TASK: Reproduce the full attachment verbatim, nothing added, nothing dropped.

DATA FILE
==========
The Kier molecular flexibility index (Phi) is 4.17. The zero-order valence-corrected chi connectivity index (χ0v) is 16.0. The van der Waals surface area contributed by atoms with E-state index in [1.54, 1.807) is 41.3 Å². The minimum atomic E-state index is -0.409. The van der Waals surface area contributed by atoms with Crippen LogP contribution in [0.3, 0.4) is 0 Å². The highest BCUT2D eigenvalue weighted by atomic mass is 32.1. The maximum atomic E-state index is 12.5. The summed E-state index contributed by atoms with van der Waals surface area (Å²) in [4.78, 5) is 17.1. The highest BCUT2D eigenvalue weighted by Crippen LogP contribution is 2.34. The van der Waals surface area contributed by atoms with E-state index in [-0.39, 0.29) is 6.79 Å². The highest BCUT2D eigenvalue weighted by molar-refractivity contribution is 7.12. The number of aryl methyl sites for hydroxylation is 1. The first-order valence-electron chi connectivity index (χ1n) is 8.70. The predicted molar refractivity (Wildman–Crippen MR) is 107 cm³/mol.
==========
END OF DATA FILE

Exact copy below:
The Kier molecular flexibility index (Phi) is 4.17. The zero-order valence-corrected chi connectivity index (χ0v) is 16.0. The van der Waals surface area contributed by atoms with E-state index in [1.54, 1.807) is 41.3 Å². The minimum atomic E-state index is -0.409. The van der Waals surface area contributed by atoms with Crippen LogP contribution in [0.3, 0.4) is 0 Å². The highest BCUT2D eigenvalue weighted by atomic mass is 32.1. The maximum atomic E-state index is 12.5. The summed E-state index contributed by atoms with van der Waals surface area (Å²) in [4.78, 5) is 17.1. The highest BCUT2D eigenvalue weighted by Crippen LogP contribution is 2.34. The van der Waals surface area contributed by atoms with E-state index in [-0.39, 0.29) is 6.79 Å². The highest BCUT2D eigenvalue weighted by molar-refractivity contribution is 7.12. The number of aryl methyl sites for hydroxylation is 1. The first-order valence-electron chi connectivity index (χ1n) is 8.70. The predicted molar refractivity (Wildman–Crippen MR) is 107 cm³/mol.